When rumors of NASCAR's new championship format began percolating a year ago, officials at Richmond International Raceway went through a quick counting exercise.
Under the new system the top 10 drivers in the point standings after the season's first 26 races would be eligible for the championship, which then would be determined in the final 10 events. Richmond is the 26th race.
"It didn't take a genius to figure out where you were," track president Doug Fritz said. "Sheer excitement from our side."
Fritz's enthusiasm hardly abated as Saturday night's Chevy Rock & Roll 400 approached, despite a blast last week from Tropical Storm Gaston that damaged a crucial road near the track that has since been reopened.
The race adds drama at a time when NASCAR is accustomed to being overshadowed by football. The standings have tightened considerably in recent weeks, with eight drivers set to compete for at least three spots.
And while the drivers have haltingly adapted to the new system, often voicing their dissatisfaction, RIR leaders happily made a series of adjustments after the format was announced in January.
The track issued nearly 450 media credentials -- about 30 percent more than normal -- hired a new public relations staff member and added more than 50 seats to the deadline media area. NASCAR is also bringing 11 public relations officials to the race, more than double its usual number.
Richmond's marketing department sold out its corporate sales inventory earlier than expected and oversold the corporate display space on its midway, forcing a reorganization of the area.
"It's jammed; it's packed," said Matthew Becherer, senior director of marketing and sales at Richmond. "The number of companies is larger than ever, the type of companies is more diverse than ever, and I absolutely attribute that" to the new points format.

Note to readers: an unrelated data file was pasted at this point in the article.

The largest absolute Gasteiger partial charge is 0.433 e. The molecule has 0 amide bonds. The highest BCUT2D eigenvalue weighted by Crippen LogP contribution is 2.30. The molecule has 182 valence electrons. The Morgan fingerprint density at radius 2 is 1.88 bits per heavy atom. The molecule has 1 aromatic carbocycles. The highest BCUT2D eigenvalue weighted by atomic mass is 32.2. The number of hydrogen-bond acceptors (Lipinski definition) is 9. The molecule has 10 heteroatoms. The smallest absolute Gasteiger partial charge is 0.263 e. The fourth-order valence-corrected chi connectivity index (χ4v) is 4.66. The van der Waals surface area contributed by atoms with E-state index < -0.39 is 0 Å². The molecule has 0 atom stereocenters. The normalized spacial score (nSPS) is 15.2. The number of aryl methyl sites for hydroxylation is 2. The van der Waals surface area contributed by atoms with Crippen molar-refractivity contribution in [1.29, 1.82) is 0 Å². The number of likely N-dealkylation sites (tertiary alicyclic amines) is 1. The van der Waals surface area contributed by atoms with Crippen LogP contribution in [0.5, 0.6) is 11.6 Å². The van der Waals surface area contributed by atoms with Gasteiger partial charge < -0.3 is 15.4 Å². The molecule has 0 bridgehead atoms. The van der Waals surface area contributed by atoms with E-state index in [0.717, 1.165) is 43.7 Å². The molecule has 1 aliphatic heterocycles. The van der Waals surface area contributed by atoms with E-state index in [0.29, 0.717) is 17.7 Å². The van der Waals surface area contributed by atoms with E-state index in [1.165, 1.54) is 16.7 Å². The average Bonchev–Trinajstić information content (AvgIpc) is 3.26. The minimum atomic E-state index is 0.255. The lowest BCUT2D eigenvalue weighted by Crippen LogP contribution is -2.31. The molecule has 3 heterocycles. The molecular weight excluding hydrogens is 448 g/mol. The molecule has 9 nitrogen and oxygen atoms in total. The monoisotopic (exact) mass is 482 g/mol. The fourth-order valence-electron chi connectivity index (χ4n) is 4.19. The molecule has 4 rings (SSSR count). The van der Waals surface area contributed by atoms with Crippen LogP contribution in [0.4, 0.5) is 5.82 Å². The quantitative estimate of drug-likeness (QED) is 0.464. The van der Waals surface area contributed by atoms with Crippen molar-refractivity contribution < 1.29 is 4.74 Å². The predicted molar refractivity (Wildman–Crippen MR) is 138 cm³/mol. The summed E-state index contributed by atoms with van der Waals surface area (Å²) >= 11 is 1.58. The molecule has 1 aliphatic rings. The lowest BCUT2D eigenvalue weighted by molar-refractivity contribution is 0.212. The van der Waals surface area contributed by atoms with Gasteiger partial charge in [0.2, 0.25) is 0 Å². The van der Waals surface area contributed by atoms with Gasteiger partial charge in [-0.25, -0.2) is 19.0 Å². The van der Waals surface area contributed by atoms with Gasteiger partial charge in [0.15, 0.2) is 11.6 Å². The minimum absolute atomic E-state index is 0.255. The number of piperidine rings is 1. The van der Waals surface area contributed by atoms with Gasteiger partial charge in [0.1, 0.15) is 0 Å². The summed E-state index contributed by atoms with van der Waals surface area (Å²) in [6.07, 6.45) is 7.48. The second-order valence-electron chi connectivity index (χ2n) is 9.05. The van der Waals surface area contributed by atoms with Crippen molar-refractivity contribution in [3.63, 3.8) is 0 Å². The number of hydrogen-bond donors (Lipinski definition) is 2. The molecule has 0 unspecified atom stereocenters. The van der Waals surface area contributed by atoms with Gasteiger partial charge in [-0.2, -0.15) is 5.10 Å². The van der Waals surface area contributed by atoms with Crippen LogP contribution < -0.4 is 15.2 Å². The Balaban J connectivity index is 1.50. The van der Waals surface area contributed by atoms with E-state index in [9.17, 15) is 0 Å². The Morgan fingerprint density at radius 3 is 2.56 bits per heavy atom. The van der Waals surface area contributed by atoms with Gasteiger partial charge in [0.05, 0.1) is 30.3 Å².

While Saturday's race will be the 26th consecutive Cup sellout at the track, officials also said the increased attention has helped raise the profile of the other scheduled races this weekend. Friday night's Busch Series race, for example, is expected to set a Richmond attendance mark for that series.
"Richmond's always been a fixture on the schedule, but we're not Daytona, we're not the first race of the year, we're not the Super Bowl," said Keith Green, the track's director of public relations. "All of the sudden you put all these things in and you mix them together, and Richmond is very much in the national spotlight."
Contending drivers, meantime, have flocked to the track for testing sessions: Ryan Newman (8th), Mark Martin (10th), Dale Jarrett (13th) and Jeremy Mayfield (14th) all spent time at Richmond in the past month.
The track, a three-quarter mile oval that was resurfaced in the offseason, has long been popular among drivers, and team owner Jack Roush said it will be well-suited to the aggressive driving expected.
"Because of so much being at stake -- the knuckles going white, the jaws going slack, the eyes glazing over -- for all the things that could cause a driver to potentially get in trouble, this is one track that's less hazardous and less troublesome," said Roush, whose five-car stable includes Martin's car. "I think NASCAR really got it right here."
A NASCAR spokesman said the circuit has no plans to change Richmond's slot in the schedule, and the 2005 calendar again has Richmond as the 11th-to-last race. And while the amorphous world of NASCAR brings few certainties -- the organizing body has changed or clarified several rules midstream this season, and didn't announce the new championship format until less than a month before this year's Daytona 500 -- Fritz said the Richmond staff is hoping for the best.
"I'd like to think we'd be in this position every year," he said.
* NASCAR Note: Matt Kenseth turned the all-star International Race of Champions series into a one-star event Thursday night. Taking the lead on the sixth of 90 laps, Kenseth raced comfortably in front the rest of the way.
The Associated Press contributed to this report.